OHIO BODY CAMERA LAW NOW EFFECTIVE
Effective earlier this month, Ohio now has specific statutory language detailing what portions of police body camera and dash board camera footage are exempt from public access. While the new provisions aren’t perfect, they’re not all that bad and they should provide some clarity for local police departments.
The new language lays out several items that are restricted from public access. What this means is that the new language presumes that the footage is publicly accessible, unless a specific portion is expressly exempt. That is a good thing. There are, however several restricted items that seem unnecessary to me and are inconsistent with the goal of transparency. For example, consider these exempted categories:
(n) A personal conversation unrelated to work between peace officers or between a peace officer and an employee of a law enforcement agency;
(o) A conversation between a peace officer and a member of the public that does not concern law enforcement activities;
I can see the argument in favor of these provisions — if it’s not part of the official duties of the police, it shouldn’t be publicly available. But the flip side of that argument is that the restriction potentially shields from public view comments that are harassing, sexist, racist or otherwise inappropriate. That doesn’t seem like a very transparent policy.
And think about these provisions:
(c) The death of a peace officer, firefighter, paramedic, or other first responder, occurring while the decedent was engaged in the performance of official duties . . .;
(f) Grievous bodily harm to a peace officer, firefighter, paramedic, or other first responder, occurring while the injured person was engaged in the performance of official duties . . . .
I understand the concern here – the officer’s family doesn’t want to see the images displayed on the internet. But the death or injury to the officer could result from inadequate training or supervision. And the public has a right to know if that’s the case. The privacy concern could be addressed by allowing public inspection of these images, but not production of a copy.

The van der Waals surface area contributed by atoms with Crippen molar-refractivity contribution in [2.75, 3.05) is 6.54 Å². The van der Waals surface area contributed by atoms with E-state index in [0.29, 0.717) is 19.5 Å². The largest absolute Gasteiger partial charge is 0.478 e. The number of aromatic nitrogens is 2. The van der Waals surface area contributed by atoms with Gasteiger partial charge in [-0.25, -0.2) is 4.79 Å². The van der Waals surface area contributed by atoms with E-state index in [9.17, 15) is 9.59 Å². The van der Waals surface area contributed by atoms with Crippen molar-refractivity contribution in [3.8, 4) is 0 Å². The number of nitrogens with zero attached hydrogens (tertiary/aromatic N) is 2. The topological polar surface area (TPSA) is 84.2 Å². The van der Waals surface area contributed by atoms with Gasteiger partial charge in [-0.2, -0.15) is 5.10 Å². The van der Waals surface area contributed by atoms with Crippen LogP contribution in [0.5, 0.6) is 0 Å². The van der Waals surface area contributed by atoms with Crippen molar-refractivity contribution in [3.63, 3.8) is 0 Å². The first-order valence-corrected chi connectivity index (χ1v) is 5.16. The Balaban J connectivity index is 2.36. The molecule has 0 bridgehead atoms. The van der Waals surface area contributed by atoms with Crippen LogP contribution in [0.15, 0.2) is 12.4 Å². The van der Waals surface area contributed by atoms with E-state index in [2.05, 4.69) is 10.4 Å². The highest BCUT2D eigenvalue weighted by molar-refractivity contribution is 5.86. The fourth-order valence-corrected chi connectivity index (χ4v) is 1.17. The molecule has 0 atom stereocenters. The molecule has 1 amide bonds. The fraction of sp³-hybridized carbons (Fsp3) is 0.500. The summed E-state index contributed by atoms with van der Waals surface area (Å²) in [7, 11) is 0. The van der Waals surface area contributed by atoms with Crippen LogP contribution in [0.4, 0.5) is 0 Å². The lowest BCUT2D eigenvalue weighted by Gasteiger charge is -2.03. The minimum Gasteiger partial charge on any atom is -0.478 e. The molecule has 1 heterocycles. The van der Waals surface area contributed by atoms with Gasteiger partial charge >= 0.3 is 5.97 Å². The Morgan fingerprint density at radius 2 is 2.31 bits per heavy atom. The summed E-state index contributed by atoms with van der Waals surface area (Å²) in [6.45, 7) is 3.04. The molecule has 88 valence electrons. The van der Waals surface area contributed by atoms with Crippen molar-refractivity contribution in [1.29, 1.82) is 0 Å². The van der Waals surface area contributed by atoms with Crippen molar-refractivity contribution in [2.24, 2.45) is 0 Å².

My favorite part of the new law, however, is at 149.43(H)(2), which says:
If a public office denies a request to release a restricted portion of a body-worn camera or dashboard camera recording, as defined in division (A)(15) of this section, any person may file a mandamus action pursuant to this section or a complaint with the clerk of the court of claims pursuant to section 2743.75 of the Revised Code, requesting the court to order the release of all or portions of the recording. If the court considering the request determines that the filing articulates by clear and convincing evidence that the public interest in the recording substantially outweighs privacy interests and other interests asserted to deny release, the court shall order the public office to release the recording.
This means that a court can order release of footage that is clearly exempted under the terms of the statute, if the public interest justifies it. This is a common sense provision that allows a court to see the forest from the trees. Kudos to the Ohio General Assembly for recognizing this.